20. [20] 
    John M wrote:

    As for coronavirus, another grim concern to keep in mind is that hospitalizations and deaths ALWAYS lag behind new positive cases. Are Thanksgiving celebrations going to be super spreader events??? Will deaths follow just in time for Christmas with mobile morgues like we are now seeing in El Paso? I really pray for everyone, wear your damn masks always!!!

  21. [21] 
    James T Canuck wrote:

    Apparently, Trump has reached the 'Dejected and waffling' stages of grief...I think an intervention is called for.

    ...40 seconds in, think to yourself, 'you lost, get over it'



  22. [22] 
    TheStig wrote:


    World O Meter has added a pop up menu on their site as of 11/11:

    We and our (partners)

    store and/or access information on a device, such as cookies and process personal data, such as unique identifiers and standard information sent by a device for personalised ads and content, ad and content measurement, and audience insights, as well as to develop and improve products.

    With your permission we and our partners may use precise geolocation data and identification through device scanning. You may click to consent to our and our partners’ processing as described above. Alternatively you may click to refuse to consent or access more detailed information and change your preferences before consenting. Please note that some processing of your personal data may not require your consent, but you have a right to object to such processing. Your preferences will apply to this website only. You can change your preferences at any time by returning to this site or visit our privacy policy."

    Bottom line: You have the right to object to our spying on you.

  23. [23] 
    John From Censornati wrote:

    Interesting. Here in red KY, we have a blue governor and we didn't make either of those lists. The same is true for blue Maryland and their red governor.

  24. [24] 
    John From Censornati wrote:

    Here's a COVID anecdote.

    I have a friend who lives in a town outside of NYC. He's a teacher and he contracted the virus back in March. He's in his early 50s and he did get sick, but fell just short of needing to be hospitalized.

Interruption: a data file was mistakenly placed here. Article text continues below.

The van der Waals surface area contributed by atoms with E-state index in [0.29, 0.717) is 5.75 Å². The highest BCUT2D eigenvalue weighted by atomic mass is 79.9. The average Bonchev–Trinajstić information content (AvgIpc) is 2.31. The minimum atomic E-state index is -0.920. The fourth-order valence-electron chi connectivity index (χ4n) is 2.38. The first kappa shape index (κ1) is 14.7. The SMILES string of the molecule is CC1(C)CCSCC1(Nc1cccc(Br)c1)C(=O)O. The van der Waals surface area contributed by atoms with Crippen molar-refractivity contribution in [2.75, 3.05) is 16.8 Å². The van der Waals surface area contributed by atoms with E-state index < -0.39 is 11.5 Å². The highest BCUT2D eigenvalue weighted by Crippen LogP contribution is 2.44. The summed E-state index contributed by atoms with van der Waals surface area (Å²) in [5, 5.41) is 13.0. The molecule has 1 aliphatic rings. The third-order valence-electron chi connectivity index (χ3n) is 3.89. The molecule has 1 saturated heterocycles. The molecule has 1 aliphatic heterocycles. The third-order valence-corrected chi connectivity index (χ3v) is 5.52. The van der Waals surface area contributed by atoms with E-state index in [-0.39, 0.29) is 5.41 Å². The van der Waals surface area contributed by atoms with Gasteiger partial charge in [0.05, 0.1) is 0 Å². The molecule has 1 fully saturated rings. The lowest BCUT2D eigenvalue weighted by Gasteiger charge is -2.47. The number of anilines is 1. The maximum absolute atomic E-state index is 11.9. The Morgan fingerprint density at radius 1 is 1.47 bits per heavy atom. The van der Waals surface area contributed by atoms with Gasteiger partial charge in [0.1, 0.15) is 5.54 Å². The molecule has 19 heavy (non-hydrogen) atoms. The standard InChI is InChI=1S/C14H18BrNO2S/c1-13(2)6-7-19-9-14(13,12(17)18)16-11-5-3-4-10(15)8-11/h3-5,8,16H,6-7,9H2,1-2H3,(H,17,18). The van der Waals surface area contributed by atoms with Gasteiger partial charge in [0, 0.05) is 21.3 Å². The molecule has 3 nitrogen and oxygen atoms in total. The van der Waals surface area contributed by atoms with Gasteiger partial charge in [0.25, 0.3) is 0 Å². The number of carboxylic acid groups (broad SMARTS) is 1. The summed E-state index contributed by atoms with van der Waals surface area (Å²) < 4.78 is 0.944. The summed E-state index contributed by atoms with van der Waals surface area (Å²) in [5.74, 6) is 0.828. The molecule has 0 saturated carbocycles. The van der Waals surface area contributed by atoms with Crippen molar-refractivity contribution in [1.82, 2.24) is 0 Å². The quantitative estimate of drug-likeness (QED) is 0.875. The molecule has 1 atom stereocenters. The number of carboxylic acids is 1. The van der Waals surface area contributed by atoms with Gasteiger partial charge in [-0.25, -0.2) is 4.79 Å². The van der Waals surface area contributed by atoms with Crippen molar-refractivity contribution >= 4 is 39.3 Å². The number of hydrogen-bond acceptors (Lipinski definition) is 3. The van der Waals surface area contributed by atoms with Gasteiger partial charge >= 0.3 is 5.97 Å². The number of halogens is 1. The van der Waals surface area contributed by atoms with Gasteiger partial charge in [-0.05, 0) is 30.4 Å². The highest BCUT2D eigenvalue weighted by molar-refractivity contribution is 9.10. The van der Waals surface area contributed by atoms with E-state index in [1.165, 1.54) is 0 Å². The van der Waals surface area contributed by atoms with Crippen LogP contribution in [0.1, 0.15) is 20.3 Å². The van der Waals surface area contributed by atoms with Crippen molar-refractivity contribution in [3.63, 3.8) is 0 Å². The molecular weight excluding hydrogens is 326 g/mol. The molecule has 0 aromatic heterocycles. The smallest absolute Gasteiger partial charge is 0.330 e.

Now he donates plasma regularly and he still has antibodies in November, so that seems like a good thing since there's uncertainty about their durability. On the other hand, he still has bouts of fatigue and his senses of taste and smell have still not returned to normal.

  25. [25] 
    andygaus wrote:

    What Biden won't be able to do is to make time go backward. When a disease is spreading in an exponential fashion, there is no substitute for early intervention. What Trump didn't do in February cannot be done by any person later. And if we're entering another period of exponential spread with scant countermeasures, Biden also won't be able to undo that. All he can do is to try to have Trump tried in the International Court at the Hague for genocidal negligence.

  26. [26] 
    James T Canuck wrote:

    Here's the drag...

    This is fucked, why you let this shit permeate into small minds is staggering...

    Only in America.


  27. [27] 
    Elizabeth Miller wrote:


    Of course, Biden can't turn back the clock.

    But, he most definitely can shut down this virus.

    Ask me how ... :)

  28. [28] 
    Kick wrote:

    James T Canuck


    Trump is definitely a giant *ussy that somebody needs to grab. He's not the least little bit a strong leader because he's too busy prattling on and on about how somebody or something "done him wrong" and constantly spewing his hatred via tweet and demanding fealty, but that loyalty only goes one way. He has turned the GOP into a bunch of Flying Monkeys living in perpetual fear of the con behind the curtain. #Pathetic

  29. [29] 
    Bleyd wrote:

    nypoet22 [18]

    They say an apple a day keeps the doctor away. Think that would work with apple pies?

  30. [30] 
    nypoet22 wrote:


  31. [31] 
    Elizabeth Miller wrote: